On six Tuesday evenings, RUIMTEVOLK and the IABR will highlight the issues raised by the quest for the Next Economy. How do designers, administrators, and professionals, active on the local, regional, national or international scale, tackle the issues the IABR–2016 raised: the energy transition, the healthy city, and the productive city? How can designers contribute to the reduction of the spatial separation between the disadvantaged and the winners, to a more inclusive city? How can design contribute to an urban economy that adds local value and is circular? In short, which are the concrete Next Steps for design, planning, and governance?
Opening weekend with panel discussions and project presentations
The opening of the exhibition THE NEXT ECONOMY on 23 April also marks the beginning of ten weeks of discussion and exchange about the future of the city. WHAT'S NEXT? starts on Saturday afternoon with an introduction by IABR-director George Brugmans, a speech by Rotterdam's mayor Ahmed Aboutaleb, and three panel discussions, guided by Maarten Hajer, on the three main themes of IABR–2016: the productive and inclusive city, the healthy and cooperative city, and the green sustainable city.
There is also a continuous program of presentations by guests of and participants in the IABR 2016.
1 pm approx: Panel 1: THE PRODUCTIVE AND INCLUSIVE CITY
In cities there is a renewed interest in a local manufacturing economy. New opportunities are provided by the emergence of smart technologies, the ambition to develop a circular economy, reshoring (bringing manufacturing back home), and an increasing public demand for (local) craftsmanship. How can spatial quality and the urban economy reinforce one another, and who creates and benefits from a productive city? And how do we connect new dynamics to the existing informal economy?
With, among others, Jeanne van Heeswijk (artist and founder of the Freehouse Foundation and the Afrikaanderwijk Cooperation in Rotterdam), Fernando de Mello Franco (architect, currently the City Councilor of Urban Development of São Paulo, and member of the Curator Team of the 5th IABR: Making City) and Daan Zandbelt (partner De Zwarte Hond and Lead Designer of the IABR–Atelier Rotterdam Productive City).
2:30 pm: Panel 2: THE HEALTHY AND COOPERATIVE CITY
Even in the Netherlands life expectancy between people living in different neighborhoods of the same city areas can differ up to 13 years. While people get older and care gets more expensive, retirement and nursing homes are closing down. This second panel is about the relationship between health and urban development. How do cities cope with the retreat of institutional care? Will we survive being left dependent on cooperation or should governments and health insurers reconsider their roles and take a share of the responsibility? And how can the healthy city in the Next Economy be healthy for everyone?
With, among others, Joachim Declerck (partner Architecture Workroom Brussels and Lead Designer of the IABR–Atelier Utrecht) and Pauline Meurs (Professor of Health Care Governance at Erasmus University Rotterdam and Chair of the Council for Health and Society) and Victor Everhardt (Alderman for Public Health and Deputy Mayor of the Municipality of Utrecht).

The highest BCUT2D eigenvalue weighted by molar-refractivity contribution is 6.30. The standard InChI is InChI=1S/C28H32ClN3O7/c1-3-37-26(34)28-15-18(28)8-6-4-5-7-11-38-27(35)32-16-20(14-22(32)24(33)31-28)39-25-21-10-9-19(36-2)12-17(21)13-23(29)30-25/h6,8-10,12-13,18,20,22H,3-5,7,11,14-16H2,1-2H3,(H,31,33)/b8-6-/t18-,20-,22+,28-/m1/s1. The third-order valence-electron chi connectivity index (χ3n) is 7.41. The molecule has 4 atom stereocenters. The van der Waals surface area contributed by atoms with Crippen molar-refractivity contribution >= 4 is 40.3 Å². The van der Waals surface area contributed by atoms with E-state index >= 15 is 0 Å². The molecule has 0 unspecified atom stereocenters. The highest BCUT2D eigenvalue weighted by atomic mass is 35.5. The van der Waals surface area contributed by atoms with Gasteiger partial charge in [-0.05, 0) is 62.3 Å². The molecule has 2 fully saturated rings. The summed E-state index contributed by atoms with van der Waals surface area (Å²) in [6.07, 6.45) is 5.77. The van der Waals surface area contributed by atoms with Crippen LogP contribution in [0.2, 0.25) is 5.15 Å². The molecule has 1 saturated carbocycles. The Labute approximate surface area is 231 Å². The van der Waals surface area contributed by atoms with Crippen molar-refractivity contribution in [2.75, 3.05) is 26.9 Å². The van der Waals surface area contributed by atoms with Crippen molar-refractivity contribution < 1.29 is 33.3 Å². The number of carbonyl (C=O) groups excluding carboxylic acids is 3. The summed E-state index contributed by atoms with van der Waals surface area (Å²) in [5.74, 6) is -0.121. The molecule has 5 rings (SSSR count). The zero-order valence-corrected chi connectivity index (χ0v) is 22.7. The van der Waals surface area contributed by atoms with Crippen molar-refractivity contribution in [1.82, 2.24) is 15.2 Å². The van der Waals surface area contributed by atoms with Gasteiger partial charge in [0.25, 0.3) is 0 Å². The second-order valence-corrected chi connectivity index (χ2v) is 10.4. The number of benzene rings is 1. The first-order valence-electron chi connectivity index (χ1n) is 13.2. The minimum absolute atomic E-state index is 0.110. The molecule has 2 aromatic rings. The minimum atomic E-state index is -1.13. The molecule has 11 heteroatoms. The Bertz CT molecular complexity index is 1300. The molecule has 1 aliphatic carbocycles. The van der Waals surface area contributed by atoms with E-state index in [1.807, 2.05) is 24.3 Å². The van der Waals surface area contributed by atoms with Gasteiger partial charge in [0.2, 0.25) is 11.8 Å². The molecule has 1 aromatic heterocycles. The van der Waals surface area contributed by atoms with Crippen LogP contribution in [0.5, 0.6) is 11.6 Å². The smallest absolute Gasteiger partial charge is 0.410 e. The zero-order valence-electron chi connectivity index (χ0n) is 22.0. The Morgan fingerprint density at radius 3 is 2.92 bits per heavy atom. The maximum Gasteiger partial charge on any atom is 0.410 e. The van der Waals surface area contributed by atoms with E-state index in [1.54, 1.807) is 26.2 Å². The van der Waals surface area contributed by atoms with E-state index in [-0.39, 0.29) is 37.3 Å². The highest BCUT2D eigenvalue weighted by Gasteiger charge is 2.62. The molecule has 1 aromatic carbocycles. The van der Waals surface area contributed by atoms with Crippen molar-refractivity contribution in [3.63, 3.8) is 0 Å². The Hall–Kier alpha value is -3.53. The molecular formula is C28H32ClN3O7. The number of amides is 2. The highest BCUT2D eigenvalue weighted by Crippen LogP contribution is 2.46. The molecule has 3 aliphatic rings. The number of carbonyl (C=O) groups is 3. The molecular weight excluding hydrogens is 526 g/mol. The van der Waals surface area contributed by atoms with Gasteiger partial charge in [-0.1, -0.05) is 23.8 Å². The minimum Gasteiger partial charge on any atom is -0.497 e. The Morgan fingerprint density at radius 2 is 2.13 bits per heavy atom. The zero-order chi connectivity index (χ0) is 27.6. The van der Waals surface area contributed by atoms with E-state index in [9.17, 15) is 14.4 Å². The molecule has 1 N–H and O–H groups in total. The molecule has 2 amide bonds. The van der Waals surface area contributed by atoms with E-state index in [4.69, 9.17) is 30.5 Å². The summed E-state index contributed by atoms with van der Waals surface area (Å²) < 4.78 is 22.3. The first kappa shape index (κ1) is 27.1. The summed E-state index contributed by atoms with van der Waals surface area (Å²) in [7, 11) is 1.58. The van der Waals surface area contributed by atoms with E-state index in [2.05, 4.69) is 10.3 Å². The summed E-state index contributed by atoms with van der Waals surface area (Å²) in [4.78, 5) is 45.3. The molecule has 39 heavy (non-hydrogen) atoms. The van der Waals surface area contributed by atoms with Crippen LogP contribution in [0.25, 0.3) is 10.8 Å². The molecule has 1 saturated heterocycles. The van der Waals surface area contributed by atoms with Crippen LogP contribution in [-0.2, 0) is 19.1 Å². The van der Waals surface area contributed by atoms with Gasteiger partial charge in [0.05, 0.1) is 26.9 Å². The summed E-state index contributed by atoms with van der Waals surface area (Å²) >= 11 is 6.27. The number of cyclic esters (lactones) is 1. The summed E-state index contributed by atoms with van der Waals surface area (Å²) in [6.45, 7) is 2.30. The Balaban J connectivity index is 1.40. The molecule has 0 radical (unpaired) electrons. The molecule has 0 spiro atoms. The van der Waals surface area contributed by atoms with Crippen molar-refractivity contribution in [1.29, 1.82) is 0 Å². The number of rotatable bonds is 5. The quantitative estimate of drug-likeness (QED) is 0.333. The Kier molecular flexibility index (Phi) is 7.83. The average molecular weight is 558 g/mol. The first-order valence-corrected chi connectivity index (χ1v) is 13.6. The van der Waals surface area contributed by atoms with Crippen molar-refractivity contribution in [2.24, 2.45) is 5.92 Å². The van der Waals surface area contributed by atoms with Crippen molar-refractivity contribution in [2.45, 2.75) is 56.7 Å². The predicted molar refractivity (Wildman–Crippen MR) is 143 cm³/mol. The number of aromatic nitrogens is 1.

4 pm: Panel 3: THE GREEN AND SUSTAINABLE CITY
What needs to happen if we would be truly serious about the 2 degrees climate goal? The European climate objective – 80 to 95 percent reduction of greenhouse gas emissions in 2050 compared with 1990 – requires significant system changes, but it also opens up new economic vistas. Which spatial conditions would support such an economy? Is a climate neutral city really feasible, and how could design make a contribution? How to connect small-scale initiatives to large companies that are part of the old system? And is there something we could learn in this respect from Africa?
With, among others, Eglantina Gjermeni (Minister of Urban Development of Albania, and responsible for Atelier Albania), Nienke Homan (Regional Minister of Energy Transition and Environment of the Province of Groningen, and co-commissioner of the Atelier Groningen), Mark Swilling (member of UNEP’s International Resource Panel and Distinguished Professor in Sustainable Development at the University of Stellenbosch, Cape Town) and Dirk Sijmons (one of the founders of H+N+S Landschapsarchitecten, emeritus professor of Environmental Design at TU Delft and curator of IABR–2014–URBAN BY NATURE).
Saturday 23 April 2016
Time: 12 noon - 6 pm
Locatie: Fenixloods II, Paul Nijghkade 19, Rotterdam
Reservation for the opening weekend is not possible, tickets are available at the box office.
Tickets for the panels and the Next Salon are available at the box office an hour before the start of the program. Please note that there is a limited number of seats available.
© iabr/UP, 2014
Dirk Sijmons, curator of IABR–2014–URBAN BY NATURE: "If we want to address the real and oppressive issues of the urban planet of the twenty-first century, a moralistic message that amounts to saying that we humans have gone too far and therefore have to reverse course is of little use. There is no going back. Welcome to the Anthropocene!"